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Epic still doesn’t know how competitive play fits into Fortnite

How does Epic view Fortnite as an esport?

Fortnite - player with gunsight helmet Epic Games

On Tuesday, two distinct but closely related things happened in Fortnite. The first is that a new item was added, the Infinity Blade. The item, a sword, is a brand-new type of weapon that was added as a part of the v7.01 patch. The other major thing that happened that day was the semifinals for the North American section of Epic’s official Fortnite Winter Royale tournament. These two events combined to prove that Epic still hasn’t quite figured out how to make competitive Fortnite fit into the life cycle of the rest of the game.

In order to understand why these things are related, let’s take a look at what the Infinity Blade actually does in the game. First of all, it spawns every single game, always in the same spot — at the top of Polar Peak — and there’s only one. It gives players extra health and shields, and does 75 damage per hit. But more importantly, it also gives players the ability to tear through structures with ease, rendering other players’ construction efforts almost completely useless.

Fortnite sword Epic Games

In most competitive matches of Fortnite, especially in official tournaments like this one, there’s nothing more important than building. It protects you from opponents’ bullets and prying eyes, and acts as a way to stake your claim to a piece of ground. But the addition of the Infinity Blade suddenly turned all of that upside down overnight. Now, whoever ended up with the sword — and in most games, someone did — could simply run around the map tearing through cover and structures.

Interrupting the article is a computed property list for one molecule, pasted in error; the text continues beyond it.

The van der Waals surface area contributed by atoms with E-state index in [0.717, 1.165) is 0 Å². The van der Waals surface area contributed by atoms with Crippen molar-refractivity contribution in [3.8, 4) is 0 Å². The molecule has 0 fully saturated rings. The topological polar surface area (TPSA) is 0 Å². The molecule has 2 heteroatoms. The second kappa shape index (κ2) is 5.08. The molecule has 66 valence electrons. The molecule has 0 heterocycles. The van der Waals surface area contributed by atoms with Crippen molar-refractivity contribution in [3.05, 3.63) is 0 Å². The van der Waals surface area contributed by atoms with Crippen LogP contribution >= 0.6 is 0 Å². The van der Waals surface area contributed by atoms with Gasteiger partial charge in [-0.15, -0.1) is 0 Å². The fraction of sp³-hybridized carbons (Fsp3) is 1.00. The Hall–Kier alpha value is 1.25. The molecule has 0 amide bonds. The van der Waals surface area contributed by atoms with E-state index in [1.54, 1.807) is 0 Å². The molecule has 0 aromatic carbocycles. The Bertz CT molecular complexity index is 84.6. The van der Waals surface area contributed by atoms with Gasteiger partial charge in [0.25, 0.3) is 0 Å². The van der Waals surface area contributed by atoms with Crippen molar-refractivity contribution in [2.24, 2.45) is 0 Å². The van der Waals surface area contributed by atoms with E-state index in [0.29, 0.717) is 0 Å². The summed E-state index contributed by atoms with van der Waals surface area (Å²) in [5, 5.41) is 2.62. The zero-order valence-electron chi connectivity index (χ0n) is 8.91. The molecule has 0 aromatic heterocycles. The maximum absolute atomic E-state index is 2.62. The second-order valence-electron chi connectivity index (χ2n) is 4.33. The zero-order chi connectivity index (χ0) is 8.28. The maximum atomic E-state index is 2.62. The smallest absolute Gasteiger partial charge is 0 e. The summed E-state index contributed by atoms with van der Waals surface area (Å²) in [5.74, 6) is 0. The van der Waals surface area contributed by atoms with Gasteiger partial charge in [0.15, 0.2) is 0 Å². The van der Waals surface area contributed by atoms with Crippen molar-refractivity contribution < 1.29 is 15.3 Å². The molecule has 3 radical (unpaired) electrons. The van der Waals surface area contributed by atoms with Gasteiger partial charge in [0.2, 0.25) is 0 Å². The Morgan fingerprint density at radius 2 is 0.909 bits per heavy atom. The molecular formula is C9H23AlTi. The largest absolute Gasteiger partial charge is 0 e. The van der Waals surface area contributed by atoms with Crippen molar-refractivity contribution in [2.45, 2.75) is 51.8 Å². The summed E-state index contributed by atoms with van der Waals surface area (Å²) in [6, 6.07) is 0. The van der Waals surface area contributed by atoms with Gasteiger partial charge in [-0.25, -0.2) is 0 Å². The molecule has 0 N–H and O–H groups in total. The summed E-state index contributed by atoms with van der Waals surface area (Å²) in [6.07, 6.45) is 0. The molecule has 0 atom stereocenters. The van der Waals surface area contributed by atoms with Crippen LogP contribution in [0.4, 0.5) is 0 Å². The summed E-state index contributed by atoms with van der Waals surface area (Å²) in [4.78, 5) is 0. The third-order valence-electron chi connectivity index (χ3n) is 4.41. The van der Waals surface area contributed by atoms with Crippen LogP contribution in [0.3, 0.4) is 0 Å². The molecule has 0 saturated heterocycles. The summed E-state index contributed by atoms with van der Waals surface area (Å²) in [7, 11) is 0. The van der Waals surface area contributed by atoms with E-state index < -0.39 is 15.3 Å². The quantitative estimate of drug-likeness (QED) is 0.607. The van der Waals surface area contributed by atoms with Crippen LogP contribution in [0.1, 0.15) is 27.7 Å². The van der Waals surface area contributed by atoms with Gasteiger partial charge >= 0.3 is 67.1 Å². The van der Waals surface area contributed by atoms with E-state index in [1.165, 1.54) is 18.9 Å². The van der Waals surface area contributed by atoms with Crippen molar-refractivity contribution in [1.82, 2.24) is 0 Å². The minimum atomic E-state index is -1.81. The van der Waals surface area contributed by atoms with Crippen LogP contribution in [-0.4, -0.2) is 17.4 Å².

This isn’t to say that the addition of the Infinity Blade is inherently unacceptable for competitive play; these players are ridiculously talented and will adapt to whatever changes get added to the game. (As many players have pointed out, though, the best option would probably have been to confine the weapon to its own limited time mode, just like with Thanos and the Infinity Gauntlet.)

Sure, some players might have been better off before the sword and others in a better spot because of it, but that doesn’t mean they aren’t still pros. Even with the issues that the weapon presents to Fortnite as a whole, the bigger problem is the way the Infinity Blade entered the game.

As usual, Epic didn’t do much in the lead-up to patch v7.01. A simple tweet teasing the existence of a sword in the game, and nothing else until the patch notes (and the patch itself) were released on the morning of the semifinals. While the first patch of season 7 added planes to the game — another controversial decision — Epic at least gave players a week to adjust to the game after their addition before the tournament.

Fortnite Image: Epic Games

From the perspective of Fortnite’s larger player base, it makes perfect sense why Epic wouldn’t mind lining up a major patch with the Winter Royale tournament. After all, a tiny population of the game will be competing, and for everyone else, one moment is as good as any other to add a new weapon to the game. Plus, watching your favorite streamer use a new weapon is always exciting, and perhaps Epic thinks that excitement is only amplified by the tournament setting.

For the pros, though, what’s on the line is a chance to advance in a tournament where the prize pool is $1 million. This makes the Winter Royale a massive opportunity for any streamer or serious player who has the chance to compete. And while they may all be great at the game and champions of adaptation, it’s unfair to expect these players to play at the same level when the primary method of keeping yourself safe in these games was just yanked out from under them.

This leaves us, and pro Fortnite players, with a difficult question: Where exactly does the competitive scene fit into Fortnite as a whole? If these tournaments are just meant to be fun exhibitions with big prizes, then I suppose things are going exactly the way they should be. Randomness, change and chance are all important parts of battle royale games, and their esports will always reward the benefactors of that randomness.

But if Epic wants to present Fortnite as a serious esport, then it’s going to have to do a better job of rewarding players that have invested their time in becoming the best — and that means not releasing game-changing patches the same day as a major competition.

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